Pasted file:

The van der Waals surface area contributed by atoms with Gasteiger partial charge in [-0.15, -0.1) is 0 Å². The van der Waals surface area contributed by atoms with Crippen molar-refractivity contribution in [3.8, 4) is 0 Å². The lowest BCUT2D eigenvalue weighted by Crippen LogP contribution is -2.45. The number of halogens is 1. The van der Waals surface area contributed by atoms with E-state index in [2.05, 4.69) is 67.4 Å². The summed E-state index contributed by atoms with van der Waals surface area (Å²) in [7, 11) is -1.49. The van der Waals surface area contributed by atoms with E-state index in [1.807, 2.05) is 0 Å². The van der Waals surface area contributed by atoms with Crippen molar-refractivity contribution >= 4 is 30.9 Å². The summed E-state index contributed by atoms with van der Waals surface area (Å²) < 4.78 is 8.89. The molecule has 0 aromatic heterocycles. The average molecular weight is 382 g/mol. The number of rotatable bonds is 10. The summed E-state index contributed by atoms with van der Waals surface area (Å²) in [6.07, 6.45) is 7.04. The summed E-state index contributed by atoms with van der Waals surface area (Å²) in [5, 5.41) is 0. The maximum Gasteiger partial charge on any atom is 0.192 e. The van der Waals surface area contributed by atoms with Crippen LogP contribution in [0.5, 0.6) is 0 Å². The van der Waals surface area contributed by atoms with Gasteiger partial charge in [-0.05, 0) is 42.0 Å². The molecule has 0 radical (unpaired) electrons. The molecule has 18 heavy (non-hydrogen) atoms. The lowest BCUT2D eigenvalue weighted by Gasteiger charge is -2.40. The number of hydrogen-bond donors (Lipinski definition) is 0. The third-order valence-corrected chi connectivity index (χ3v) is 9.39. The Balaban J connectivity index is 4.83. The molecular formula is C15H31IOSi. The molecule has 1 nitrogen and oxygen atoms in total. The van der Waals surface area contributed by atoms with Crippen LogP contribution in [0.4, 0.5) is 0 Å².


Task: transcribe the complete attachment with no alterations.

The van der Waals surface area contributed by atoms with Gasteiger partial charge in [-0.15, -0.1) is 0 Å². The van der Waals surface area contributed by atoms with Crippen molar-refractivity contribution in [3.8, 4) is 0 Å². The lowest BCUT2D eigenvalue weighted by Crippen LogP contribution is -2.45. The number of halogens is 1. The van der Waals surface area contributed by atoms with E-state index in [2.05, 4.69) is 67.4 Å². The summed E-state index contributed by atoms with van der Waals surface area (Å²) in [7, 11) is -1.49. The van der Waals surface area contributed by atoms with E-state index in [1.807, 2.05) is 0 Å². The van der Waals surface area contributed by atoms with Crippen molar-refractivity contribution >= 4 is 30.9 Å². The summed E-state index contributed by atoms with van der Waals surface area (Å²) < 4.78 is 8.89. The molecule has 0 aromatic heterocycles. The average molecular weight is 382 g/mol. The number of rotatable bonds is 10. The summed E-state index contributed by atoms with van der Waals surface area (Å²) in [6.07, 6.45) is 7.04. The summed E-state index contributed by atoms with van der Waals surface area (Å²) in [5, 5.41) is 0. The maximum Gasteiger partial charge on any atom is 0.192 e. The van der Waals surface area contributed by atoms with Crippen LogP contribution in [0.5, 0.6) is 0 Å². The van der Waals surface area contributed by atoms with Gasteiger partial charge in [-0.05, 0) is 42.0 Å². The molecule has 0 radical (unpaired) electrons. The molecule has 18 heavy (non-hydrogen) atoms. The lowest BCUT2D eigenvalue weighted by Gasteiger charge is -2.40. The number of hydrogen-bond donors (Lipinski definition) is 0. The third-order valence-corrected chi connectivity index (χ3v) is 9.39. The Balaban J connectivity index is 4.83. The molecular formula is C15H31IOSi. The molecule has 1 nitrogen and oxygen atoms in total. The van der Waals surface area contributed by atoms with Crippen LogP contribution in [0.4, 0.5) is 0 Å².